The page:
Our session organizer, Jon Turney (science writer and lecturer), asked us to bounce back and forth a few ideas among us in order to coordinate our contributions. I thought it was a good move: because of that, quite uncharacteristically I have already a pretty good idea of what I will be discussing in my talk. I decided that the summary I prepared can be shared with you -actually, the idea is that you might contribute to my presentation if a discussion arises in the comments thread below. So here it is:
Blogs, big physics and breaking news
Summary: How are blogs changing the way science news develops and is reported? The commissioning of the Large Hadron Collider at CERN will offer a telling case study over the next few years. Who will be first with news of the fabled Higgs Boson, and how will we know if they're right?
The communication flow of scientific results to the public suffers from a gap which is hard to fill. The gap is due to several reasons: the publication system, which relies too much on dry scientific magazines, whose real use is now mostly just to certify the scientific output of researchers; the absence of a culture of science in newspapers; the interference of superstition and religion; the need for qualified writers which are hard to find; the fact that science does not sell as well as less intellectually demanding topics.So, the ball is in your court now. Express your own thoughts on the matter and let's start a discussion here!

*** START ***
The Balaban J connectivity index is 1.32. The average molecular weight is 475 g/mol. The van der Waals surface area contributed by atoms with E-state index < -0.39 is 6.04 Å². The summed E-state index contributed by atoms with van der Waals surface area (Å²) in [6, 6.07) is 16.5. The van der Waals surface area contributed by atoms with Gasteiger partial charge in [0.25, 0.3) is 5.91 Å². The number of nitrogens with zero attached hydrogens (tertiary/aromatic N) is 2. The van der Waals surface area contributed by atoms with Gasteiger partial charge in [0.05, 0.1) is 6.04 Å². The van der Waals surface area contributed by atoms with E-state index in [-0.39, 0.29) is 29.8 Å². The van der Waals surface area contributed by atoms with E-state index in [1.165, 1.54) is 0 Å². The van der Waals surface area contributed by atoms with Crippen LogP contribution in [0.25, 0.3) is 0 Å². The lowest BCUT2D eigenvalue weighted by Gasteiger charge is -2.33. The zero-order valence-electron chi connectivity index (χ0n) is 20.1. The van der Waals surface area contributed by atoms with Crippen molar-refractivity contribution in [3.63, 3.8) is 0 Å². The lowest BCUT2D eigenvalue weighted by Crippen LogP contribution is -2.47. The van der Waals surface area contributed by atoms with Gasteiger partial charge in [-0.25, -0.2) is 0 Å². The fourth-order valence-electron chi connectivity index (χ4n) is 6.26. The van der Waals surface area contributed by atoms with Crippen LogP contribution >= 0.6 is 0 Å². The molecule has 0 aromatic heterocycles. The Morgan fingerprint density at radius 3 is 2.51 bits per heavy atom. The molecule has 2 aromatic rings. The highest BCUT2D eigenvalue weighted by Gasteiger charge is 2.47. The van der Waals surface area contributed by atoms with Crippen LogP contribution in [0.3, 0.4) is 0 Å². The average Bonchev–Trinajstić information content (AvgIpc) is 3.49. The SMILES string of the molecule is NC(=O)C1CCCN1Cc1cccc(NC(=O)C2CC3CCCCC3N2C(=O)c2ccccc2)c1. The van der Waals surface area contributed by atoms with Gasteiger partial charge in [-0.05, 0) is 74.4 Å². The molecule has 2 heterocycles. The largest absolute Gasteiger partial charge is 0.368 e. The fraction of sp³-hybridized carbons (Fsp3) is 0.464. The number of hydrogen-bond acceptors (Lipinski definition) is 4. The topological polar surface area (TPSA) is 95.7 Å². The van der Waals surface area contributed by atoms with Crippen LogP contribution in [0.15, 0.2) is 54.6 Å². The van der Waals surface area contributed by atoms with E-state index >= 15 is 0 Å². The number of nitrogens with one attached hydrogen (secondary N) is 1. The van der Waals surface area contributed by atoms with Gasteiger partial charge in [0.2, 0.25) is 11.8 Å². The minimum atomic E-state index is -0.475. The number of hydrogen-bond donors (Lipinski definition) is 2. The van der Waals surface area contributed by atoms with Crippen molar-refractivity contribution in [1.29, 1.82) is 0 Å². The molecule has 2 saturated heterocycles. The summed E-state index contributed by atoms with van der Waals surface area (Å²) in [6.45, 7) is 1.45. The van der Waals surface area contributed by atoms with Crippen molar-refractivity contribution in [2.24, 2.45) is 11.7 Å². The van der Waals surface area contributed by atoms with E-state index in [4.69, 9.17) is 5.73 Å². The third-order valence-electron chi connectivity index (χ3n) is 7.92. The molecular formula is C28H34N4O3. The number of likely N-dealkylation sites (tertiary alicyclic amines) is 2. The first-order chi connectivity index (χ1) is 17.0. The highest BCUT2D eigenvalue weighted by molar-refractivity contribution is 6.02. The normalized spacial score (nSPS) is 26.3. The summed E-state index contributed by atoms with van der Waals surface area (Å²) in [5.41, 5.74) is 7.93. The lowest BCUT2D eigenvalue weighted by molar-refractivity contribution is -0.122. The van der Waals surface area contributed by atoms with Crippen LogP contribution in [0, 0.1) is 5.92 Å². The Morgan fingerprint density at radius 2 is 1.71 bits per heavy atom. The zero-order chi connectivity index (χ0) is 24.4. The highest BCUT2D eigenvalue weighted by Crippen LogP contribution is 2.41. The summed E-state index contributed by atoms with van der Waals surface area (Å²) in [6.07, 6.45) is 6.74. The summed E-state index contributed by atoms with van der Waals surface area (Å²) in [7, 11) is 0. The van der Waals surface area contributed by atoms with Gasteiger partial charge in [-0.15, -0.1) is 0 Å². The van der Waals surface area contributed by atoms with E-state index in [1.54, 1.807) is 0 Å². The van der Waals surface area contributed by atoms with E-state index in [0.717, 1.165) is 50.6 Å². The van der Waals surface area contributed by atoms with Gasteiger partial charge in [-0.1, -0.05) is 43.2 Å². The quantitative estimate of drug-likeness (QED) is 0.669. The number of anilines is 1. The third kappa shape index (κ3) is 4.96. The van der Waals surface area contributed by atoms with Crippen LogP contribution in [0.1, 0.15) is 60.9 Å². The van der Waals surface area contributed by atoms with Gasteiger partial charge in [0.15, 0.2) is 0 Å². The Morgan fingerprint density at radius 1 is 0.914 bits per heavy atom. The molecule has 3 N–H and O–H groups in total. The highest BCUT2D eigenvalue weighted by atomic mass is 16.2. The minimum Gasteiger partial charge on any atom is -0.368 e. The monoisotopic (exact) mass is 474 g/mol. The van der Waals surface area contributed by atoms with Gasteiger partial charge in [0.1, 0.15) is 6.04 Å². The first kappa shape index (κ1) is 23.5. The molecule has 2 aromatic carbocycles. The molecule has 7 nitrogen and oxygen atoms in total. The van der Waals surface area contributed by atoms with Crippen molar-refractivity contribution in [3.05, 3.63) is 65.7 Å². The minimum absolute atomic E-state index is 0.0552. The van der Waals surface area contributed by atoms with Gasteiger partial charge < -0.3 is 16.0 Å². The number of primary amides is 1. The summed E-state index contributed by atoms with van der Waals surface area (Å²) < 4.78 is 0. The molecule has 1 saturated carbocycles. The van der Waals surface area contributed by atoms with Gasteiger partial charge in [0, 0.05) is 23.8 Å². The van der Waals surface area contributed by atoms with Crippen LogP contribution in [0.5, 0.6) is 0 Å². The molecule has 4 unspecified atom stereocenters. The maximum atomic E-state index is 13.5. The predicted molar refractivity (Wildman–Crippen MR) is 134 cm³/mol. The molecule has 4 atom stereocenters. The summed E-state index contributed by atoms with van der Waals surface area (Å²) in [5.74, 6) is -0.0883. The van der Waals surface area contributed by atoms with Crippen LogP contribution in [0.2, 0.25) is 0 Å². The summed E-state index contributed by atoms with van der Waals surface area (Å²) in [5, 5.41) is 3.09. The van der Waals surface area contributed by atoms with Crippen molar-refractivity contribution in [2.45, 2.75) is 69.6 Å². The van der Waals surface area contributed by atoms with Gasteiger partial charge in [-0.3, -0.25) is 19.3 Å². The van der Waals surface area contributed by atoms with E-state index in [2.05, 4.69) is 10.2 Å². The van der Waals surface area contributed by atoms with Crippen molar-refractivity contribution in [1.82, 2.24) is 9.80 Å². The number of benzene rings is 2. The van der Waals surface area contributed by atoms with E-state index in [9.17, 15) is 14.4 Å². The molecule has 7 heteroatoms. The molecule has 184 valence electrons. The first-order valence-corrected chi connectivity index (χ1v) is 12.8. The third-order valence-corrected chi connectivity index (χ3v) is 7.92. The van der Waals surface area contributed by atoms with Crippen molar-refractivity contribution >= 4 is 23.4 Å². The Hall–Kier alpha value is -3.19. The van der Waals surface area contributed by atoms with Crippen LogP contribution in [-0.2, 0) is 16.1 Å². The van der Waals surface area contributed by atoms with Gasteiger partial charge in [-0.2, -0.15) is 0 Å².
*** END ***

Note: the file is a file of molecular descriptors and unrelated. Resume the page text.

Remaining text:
Things have been changing very quickly due to the onset of serious blogging activities. Scientists have started to realize that part of their job is to fill this gap. This is especially true in disciplines which rely on a uninterrupted flow of funds to be practiced, like physics or astronomy: scientists have realized it is up to them to convince the public of the importance of basic research.
In particle physics blogs are still perceived as a threat by large scientific collaborations, because their publishing inertia exposes them to the risk of getting their results mis-interpreted, manipulated, and mis-reported. In 2007 the CDF collaboration, operating a particle physics experiment at the Fermilab Tevatron collider, produced a 2-standard deviations signal of a supersymmetric Higgs boson signal. Blogs ran by scientists belonging to the collaboration discussed the matter in a bit more detail than some of their collegues would have felt comfortable with, and got media attention. There followed mis-reported pieces on New Scientist and The Economist. Some in CDF resented that, feeling disowned of a direct communication channel with their funding agencies.
The advent of the LHC era, with 2000+ members per experiment, will make the situation harder to deal with. In recent times, experiments have been taking steps to hinder their collaborators' blogging about their business. This is not a wise decision, nor a reaction in the right direction. In another recent instance, a potentially groundbreaking particle physics result was shown to have leaked out prematurely not by means of bloggers, but by the natural attitude of scientists to discuss with their peer and distribute reserved material. While bloggers may be considered a threat, they put their face behind their writings, while there are much more harmful ways by which information is distributed, which scientific collaborations should worry about.
The Higgs boson will be announced many times before being actually discovered -this has already started happening. Whether the first correct announcement will come from an official or unofficial source depends on the ability of the collaborations to take a positive attitude toward the diffusion of scientific news. A few shy steps in the right direction have been made in some cases, but ultimately, large collaborations will need to get equipped with their own approved blogs.